Winter is the most hygge time of year. Hygge (pronounced HEW-ga) is the Scandinavian word for a mood of coziness, comfort and conviviality. It is associated with feelings of wellness and contentment. Recently, it has become a characteristic of Danish culture, and in the past year it has spread well beyond Scandinavia.

It seems particularly appropriate to winter and especially Christmas Eve. On a cold, snowy night, this is all about candles, nubby woolens, shearling slippers, pastries, blond wood, sheepskin rugs, lattes with milk-foam hearts and, of course, a warm fireplace.

Hygge can be used as a noun, adjective, verb, or compound noun. Danish doctors apparently recommend “tea and hygge” as a cure for the common cold. You can hygge alone under a thick blanket,  in your flannel pajamas, sipping a hot toddie, but it seems that true hygge is done with loved ones. Couples are good, but four seems to be the ideal.

I had heard about this last year, but it wasn’t until I listened to the ladies of the By The Book podcast  (Jolenta Greenberg and Kristen Meinzer) who test out self-help books and they recently tried hygge via The Little Book of Hygge.

There is certainly no shortage of books on hygee, but to embrace it only requires some conscious appreciation. I find in it elements of other cultural movements and philosophies. It encourages a kind of slowness and being present but also enjoying the present. Sounds Buddhist, but I like adding that enjoyment part.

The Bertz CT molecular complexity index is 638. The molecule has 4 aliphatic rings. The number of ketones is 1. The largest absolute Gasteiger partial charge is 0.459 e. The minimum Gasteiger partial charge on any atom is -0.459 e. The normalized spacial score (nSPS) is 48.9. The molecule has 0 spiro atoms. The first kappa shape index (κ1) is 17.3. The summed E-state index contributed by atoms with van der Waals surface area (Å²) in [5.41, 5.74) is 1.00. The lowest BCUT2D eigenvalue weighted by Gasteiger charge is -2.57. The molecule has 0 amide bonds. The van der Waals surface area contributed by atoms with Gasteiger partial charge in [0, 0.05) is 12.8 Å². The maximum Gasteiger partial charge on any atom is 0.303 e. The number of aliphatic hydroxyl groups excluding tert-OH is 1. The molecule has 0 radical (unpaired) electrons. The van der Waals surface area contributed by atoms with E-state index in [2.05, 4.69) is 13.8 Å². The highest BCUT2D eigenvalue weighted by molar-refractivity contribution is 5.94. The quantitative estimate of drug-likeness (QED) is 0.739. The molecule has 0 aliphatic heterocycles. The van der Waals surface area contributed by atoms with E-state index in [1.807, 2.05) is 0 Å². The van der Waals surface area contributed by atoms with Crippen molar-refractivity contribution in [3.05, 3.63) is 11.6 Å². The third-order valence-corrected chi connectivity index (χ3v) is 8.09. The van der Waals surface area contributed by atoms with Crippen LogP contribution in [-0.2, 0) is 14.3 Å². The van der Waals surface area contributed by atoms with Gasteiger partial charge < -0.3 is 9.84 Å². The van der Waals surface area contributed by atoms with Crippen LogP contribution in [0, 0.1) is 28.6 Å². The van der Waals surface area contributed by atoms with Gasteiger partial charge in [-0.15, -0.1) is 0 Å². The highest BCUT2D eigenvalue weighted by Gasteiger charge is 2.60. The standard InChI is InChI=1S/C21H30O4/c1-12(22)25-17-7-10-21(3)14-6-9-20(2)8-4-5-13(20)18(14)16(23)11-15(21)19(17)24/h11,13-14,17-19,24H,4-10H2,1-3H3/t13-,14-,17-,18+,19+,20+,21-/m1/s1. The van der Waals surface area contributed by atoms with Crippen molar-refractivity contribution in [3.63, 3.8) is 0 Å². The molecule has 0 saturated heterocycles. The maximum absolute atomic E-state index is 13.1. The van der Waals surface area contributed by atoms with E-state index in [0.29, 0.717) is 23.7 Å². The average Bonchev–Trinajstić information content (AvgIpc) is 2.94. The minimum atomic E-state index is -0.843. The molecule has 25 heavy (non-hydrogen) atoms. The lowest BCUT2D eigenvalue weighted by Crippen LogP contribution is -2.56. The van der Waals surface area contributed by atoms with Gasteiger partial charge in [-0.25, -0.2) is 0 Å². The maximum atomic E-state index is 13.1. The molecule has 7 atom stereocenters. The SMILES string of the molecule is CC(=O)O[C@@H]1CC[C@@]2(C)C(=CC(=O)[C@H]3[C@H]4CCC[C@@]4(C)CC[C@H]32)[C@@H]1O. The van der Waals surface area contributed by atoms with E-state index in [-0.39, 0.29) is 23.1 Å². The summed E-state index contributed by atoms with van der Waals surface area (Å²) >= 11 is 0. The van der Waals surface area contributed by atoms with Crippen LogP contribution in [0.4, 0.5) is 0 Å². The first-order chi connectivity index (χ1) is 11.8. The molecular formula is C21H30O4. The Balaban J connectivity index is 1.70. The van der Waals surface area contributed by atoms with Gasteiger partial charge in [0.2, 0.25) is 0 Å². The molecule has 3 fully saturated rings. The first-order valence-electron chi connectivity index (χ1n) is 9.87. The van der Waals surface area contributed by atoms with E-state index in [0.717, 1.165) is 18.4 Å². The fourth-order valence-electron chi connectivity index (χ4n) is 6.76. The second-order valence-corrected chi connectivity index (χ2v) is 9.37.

There seem to be lots of hygge words that have emerged, such as hyggebukser, which is that pair of pants you love and wear around the house but never wear in public.

The happiness levels of Americans are lousy compared to those of Danes. Why are they so happy? Maybe it is all that cold and snow, which how I imagine Denmark. Their homes are supposedly more homey. They better be homey for when you get out of that cold. They celebrate experiences over possessions.

Some of those books are “How to Hygge” and some have recipes, tips for cozy living at home and healthy hedonism.

Last year, an article in The New Yorker that called 2016 the Year of Hygge, so I guess I am a year late to the party. Though it says that you can’t buy a “hygge living room” and there are no “hygge foods,” I have seen a few books about just those things. Hygge has gone commercial.

Want some hygge food and drink tonight? Try some cardamom buns,  ultimate muesli “ne plus ultra,” and triple cherry gløgg.  That gløgg is a Scandinavian mulled wine with more cardamom pods and star anise and sounds perfect for tonight – and I do love cardamon in my chai tea too.

Is this a possible cure for SAD? I doubt it, but it might help.

Want to feel some hygge? Cuddle up with someone on the sofa, wear cozy socks and clothing, light only candles, turn off the phone and TV and have some cake with your favorite hot drink. Get cozy.